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Landslide Morphology and Processes on Santa Cruz Island, California

William Renwick
Geografiska Annaler. Series A, Physical Geography
Vol. 64, No. 3/4 (1982), pp. 149-159
Published by: Wiley on behalf of the Swedish Society for Anthropology and Geography
DOI: 10.2307/520642
Stable URL: http://www.jstor.org/stable/520642
Page Count: 11
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Landslide Morphology and Processes on Santa Cruz Island, California
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Abstract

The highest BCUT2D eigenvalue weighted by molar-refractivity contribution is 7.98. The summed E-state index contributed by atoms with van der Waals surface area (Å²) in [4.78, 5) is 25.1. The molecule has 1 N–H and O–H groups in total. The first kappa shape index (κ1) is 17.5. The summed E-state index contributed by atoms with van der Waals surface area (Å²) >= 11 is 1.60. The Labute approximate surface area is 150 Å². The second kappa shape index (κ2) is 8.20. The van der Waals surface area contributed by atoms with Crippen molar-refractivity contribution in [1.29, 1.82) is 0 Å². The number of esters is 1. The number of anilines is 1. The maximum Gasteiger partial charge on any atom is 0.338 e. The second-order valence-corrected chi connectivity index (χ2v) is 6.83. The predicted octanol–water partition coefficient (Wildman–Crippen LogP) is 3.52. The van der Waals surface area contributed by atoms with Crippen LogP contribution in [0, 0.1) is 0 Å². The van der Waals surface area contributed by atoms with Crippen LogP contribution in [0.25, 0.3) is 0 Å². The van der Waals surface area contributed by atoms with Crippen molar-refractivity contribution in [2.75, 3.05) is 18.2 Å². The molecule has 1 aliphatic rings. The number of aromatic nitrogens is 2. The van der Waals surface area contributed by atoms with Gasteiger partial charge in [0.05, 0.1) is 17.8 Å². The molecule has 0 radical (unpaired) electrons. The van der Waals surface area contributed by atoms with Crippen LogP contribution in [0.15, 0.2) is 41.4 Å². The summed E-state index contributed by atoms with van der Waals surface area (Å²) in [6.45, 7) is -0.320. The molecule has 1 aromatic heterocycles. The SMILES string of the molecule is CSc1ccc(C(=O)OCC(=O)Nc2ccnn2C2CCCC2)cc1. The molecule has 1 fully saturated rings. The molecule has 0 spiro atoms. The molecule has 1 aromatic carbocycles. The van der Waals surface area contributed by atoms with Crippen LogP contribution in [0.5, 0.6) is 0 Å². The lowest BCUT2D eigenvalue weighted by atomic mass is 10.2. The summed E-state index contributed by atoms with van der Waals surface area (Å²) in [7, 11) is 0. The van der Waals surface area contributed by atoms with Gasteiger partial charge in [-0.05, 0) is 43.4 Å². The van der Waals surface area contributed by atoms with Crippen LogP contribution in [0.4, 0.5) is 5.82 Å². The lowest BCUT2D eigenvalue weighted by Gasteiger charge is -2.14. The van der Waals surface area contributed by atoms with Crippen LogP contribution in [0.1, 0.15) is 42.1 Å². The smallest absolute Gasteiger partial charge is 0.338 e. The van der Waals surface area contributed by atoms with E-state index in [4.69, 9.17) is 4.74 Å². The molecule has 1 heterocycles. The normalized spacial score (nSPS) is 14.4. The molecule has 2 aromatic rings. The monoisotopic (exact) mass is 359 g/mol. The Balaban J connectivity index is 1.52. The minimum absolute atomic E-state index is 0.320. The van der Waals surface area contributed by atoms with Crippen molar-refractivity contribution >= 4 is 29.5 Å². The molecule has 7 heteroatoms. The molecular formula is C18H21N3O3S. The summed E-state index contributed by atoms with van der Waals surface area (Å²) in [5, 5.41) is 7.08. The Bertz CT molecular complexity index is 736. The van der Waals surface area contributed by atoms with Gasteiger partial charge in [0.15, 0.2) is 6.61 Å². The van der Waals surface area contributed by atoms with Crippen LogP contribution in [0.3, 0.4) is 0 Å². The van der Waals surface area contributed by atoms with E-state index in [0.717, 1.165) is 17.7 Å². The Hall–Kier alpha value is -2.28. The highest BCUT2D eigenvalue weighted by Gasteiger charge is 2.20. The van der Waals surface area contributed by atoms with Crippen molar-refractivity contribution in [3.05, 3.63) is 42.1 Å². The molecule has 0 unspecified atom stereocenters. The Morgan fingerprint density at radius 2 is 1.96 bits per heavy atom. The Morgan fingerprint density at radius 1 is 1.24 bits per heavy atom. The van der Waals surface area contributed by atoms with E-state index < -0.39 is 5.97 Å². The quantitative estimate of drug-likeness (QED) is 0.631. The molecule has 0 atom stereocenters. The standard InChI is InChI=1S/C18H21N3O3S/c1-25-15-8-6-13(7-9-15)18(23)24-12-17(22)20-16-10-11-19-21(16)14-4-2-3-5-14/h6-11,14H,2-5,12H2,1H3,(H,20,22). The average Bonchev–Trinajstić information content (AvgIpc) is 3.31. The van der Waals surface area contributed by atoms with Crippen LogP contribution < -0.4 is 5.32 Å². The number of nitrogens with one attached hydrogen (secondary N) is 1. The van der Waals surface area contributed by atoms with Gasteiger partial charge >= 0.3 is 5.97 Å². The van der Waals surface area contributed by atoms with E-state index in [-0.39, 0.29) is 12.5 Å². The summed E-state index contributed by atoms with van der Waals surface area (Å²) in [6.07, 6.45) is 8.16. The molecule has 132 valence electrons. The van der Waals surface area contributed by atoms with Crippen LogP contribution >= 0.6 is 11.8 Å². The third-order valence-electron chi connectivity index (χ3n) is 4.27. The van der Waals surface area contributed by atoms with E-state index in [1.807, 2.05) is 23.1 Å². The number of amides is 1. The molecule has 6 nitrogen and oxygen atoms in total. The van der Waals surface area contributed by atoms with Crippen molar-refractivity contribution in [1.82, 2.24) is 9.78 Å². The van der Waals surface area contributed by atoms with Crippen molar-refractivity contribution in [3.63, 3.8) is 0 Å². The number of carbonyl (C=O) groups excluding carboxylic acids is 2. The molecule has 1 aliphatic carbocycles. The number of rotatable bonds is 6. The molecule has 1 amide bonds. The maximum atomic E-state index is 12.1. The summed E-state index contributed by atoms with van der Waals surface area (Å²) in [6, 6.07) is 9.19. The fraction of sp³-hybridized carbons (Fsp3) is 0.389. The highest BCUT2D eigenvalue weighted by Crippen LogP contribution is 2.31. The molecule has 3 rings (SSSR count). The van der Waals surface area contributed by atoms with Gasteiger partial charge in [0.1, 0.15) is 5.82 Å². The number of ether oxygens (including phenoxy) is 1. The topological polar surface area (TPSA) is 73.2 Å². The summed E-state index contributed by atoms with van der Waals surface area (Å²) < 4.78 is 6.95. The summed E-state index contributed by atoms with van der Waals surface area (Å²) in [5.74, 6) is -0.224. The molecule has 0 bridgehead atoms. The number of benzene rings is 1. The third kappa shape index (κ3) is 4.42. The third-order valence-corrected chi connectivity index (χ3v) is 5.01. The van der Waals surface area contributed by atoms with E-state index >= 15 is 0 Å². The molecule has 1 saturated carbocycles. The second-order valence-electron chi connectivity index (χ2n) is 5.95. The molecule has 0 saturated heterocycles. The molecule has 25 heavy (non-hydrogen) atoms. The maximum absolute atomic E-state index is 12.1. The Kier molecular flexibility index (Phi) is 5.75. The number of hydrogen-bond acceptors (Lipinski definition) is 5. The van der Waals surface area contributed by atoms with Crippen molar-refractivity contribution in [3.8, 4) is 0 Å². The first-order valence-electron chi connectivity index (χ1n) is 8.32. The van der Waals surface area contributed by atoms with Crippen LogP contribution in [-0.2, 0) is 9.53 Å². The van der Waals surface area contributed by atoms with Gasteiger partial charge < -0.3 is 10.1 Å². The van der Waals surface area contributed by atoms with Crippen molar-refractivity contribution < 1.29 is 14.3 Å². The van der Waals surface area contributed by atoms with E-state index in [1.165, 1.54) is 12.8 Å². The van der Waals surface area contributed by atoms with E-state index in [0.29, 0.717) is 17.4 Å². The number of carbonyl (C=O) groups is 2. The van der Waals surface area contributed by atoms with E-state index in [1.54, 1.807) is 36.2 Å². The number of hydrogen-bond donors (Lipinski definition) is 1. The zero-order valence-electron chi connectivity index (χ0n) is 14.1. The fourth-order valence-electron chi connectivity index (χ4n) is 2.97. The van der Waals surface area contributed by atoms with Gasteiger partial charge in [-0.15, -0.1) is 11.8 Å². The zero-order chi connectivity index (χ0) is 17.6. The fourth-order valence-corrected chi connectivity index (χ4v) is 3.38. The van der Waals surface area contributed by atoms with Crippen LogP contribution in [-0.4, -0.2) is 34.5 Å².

An episode of unusually intense rainfall triggered over a thousand landslides on Santa Cruz Island, California, during the winter of 1977-78. These included large, deep-seated failures, composite mudflows, and hundreds of shallow soil slips. In this study, landslide occurrence is examined in relation to lithologic, pedologic, topographic, and vegetational conditions. Their effects on soil permeability, water movement patterns, and shear strength are found to be related to landslide morphology and process.

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